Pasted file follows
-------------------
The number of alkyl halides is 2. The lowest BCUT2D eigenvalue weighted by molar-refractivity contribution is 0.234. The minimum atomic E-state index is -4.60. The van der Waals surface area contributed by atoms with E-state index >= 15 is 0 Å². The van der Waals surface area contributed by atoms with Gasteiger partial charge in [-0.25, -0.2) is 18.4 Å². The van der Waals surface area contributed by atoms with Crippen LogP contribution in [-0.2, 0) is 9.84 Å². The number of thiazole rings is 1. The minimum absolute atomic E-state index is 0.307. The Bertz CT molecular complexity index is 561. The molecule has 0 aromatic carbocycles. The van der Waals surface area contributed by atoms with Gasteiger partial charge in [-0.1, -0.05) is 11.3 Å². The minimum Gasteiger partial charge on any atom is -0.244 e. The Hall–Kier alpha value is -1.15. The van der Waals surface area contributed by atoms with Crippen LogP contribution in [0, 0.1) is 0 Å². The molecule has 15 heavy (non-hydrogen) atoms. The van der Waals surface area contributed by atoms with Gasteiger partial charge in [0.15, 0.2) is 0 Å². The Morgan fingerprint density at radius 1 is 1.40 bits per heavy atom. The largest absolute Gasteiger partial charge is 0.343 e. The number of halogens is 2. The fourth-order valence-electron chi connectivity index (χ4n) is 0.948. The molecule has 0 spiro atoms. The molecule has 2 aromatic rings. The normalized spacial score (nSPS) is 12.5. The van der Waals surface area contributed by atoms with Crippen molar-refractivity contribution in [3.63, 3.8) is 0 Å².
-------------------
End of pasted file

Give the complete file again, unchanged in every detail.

The number of alkyl halides is 2. The lowest BCUT2D eigenvalue weighted by molar-refractivity contribution is 0.234. The minimum atomic E-state index is -4.60. The van der Waals surface area contributed by atoms with E-state index >= 15 is 0 Å². The van der Waals surface area contributed by atoms with Gasteiger partial charge in [-0.25, -0.2) is 18.4 Å². The van der Waals surface area contributed by atoms with Crippen LogP contribution in [-0.2, 0) is 9.84 Å². The number of thiazole rings is 1. The minimum absolute atomic E-state index is 0.307. The Bertz CT molecular complexity index is 561. The molecule has 0 aromatic carbocycles. The van der Waals surface area contributed by atoms with Gasteiger partial charge in [-0.1, -0.05) is 11.3 Å². The minimum Gasteiger partial charge on any atom is -0.244 e. The Hall–Kier alpha value is -1.15. The van der Waals surface area contributed by atoms with Crippen LogP contribution in [0, 0.1) is 0 Å². The molecule has 15 heavy (non-hydrogen) atoms. The van der Waals surface area contributed by atoms with Gasteiger partial charge in [0.15, 0.2) is 0 Å². The Morgan fingerprint density at radius 1 is 1.40 bits per heavy atom. The largest absolute Gasteiger partial charge is 0.343 e. The number of halogens is 2. The fourth-order valence-electron chi connectivity index (χ4n) is 0.948. The molecule has 0 spiro atoms. The molecule has 2 aromatic rings. The normalized spacial score (nSPS) is 12.5. The van der Waals surface area contributed by atoms with Crippen molar-refractivity contribution in [3.63, 3.8) is 0 Å².